It’s this feeling of restraint that makes any such worry absurd. Their music is beautiful in its solitude no matter how many instruments are playing. Pinegrove is able to be direct and close, imminent and personal, no matter how big their audience may become. Rather than sounding like a band you have to seek out, they sound like a band that’s singing specifically to you.
Release Date: February 12, 2016
Run Time: ~30 minutes
1. Old Friends
3. Then Again
7. Size Of The Moon
8. New Friends
Before I get started, I’ll say two quick things.
One – I have made no effort to ever hide my love for Forgive Durden’s Razia’s Shadow. It’s easily in my Top Five. And there will surely be a few mentions of it in the coming
paragraphs. Two – man, it’s great to have Thomas Dutton making music again. Here’s why:
On the debut album from glam-pop duo Cardiknox, made up of Lonnie Angle and Thomas Dutton, of the now-defunct aforementioned Forgive Durden, the pair packs California sun and New York City ambition into a dozen tracks, each one as infectious as the last.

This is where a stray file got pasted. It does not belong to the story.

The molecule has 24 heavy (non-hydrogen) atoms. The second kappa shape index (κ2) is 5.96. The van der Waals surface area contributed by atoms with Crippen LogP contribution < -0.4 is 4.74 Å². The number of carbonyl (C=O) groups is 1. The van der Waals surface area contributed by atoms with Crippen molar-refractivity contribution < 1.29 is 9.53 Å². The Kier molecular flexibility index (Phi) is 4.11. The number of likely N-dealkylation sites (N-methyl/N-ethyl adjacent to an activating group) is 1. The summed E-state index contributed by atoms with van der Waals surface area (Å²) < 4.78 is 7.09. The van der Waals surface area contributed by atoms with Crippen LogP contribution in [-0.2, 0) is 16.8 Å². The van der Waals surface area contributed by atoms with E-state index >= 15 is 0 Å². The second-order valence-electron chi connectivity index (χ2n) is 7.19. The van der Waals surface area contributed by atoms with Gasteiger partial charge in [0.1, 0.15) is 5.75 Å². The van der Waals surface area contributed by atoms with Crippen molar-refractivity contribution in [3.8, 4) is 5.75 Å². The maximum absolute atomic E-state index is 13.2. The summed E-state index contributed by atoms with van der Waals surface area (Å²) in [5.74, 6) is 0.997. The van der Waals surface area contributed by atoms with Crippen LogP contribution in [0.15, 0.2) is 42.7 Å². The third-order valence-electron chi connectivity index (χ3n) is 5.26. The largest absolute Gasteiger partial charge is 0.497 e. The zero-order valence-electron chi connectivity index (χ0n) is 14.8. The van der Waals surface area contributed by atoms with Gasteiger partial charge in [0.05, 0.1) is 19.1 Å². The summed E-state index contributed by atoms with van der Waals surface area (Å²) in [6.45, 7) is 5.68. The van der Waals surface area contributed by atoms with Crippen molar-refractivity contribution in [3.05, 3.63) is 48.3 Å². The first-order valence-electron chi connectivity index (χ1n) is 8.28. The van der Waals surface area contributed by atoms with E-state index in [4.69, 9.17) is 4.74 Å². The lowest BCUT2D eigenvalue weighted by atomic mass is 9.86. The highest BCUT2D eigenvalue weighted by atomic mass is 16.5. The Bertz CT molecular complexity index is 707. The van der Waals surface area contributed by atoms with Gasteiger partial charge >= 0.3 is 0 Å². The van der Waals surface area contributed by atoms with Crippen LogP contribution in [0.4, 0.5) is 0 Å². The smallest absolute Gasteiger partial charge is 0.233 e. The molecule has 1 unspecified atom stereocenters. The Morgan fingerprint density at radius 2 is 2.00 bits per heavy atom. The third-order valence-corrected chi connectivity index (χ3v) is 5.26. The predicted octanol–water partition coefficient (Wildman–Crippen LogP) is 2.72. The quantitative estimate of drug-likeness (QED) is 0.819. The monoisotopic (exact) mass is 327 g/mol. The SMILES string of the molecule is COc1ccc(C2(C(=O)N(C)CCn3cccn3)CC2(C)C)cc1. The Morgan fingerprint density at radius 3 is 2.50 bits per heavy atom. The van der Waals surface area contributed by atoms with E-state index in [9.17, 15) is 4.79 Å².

I’ve always liked how Fearless Records handle their new signees. Where major labels will sometimes sign bands to deals off of the strength of a single, the independent Fearless has been known to have their rookies release EPs before delving into full-length territory. I don’t know why I like it so much, but I do. Maybe it’s because I don’t see it very much (though, if other labels are doing it too, I apparently don’t notice) or maybe
it’s because it’s a way of testing the water, who knows.
One thing that I do know is that, more often than not, these previews are a look at some of the best up-and-coming bands out there. This time around, with Orange County
four-piece Movements, we could be getting our first taste at something special.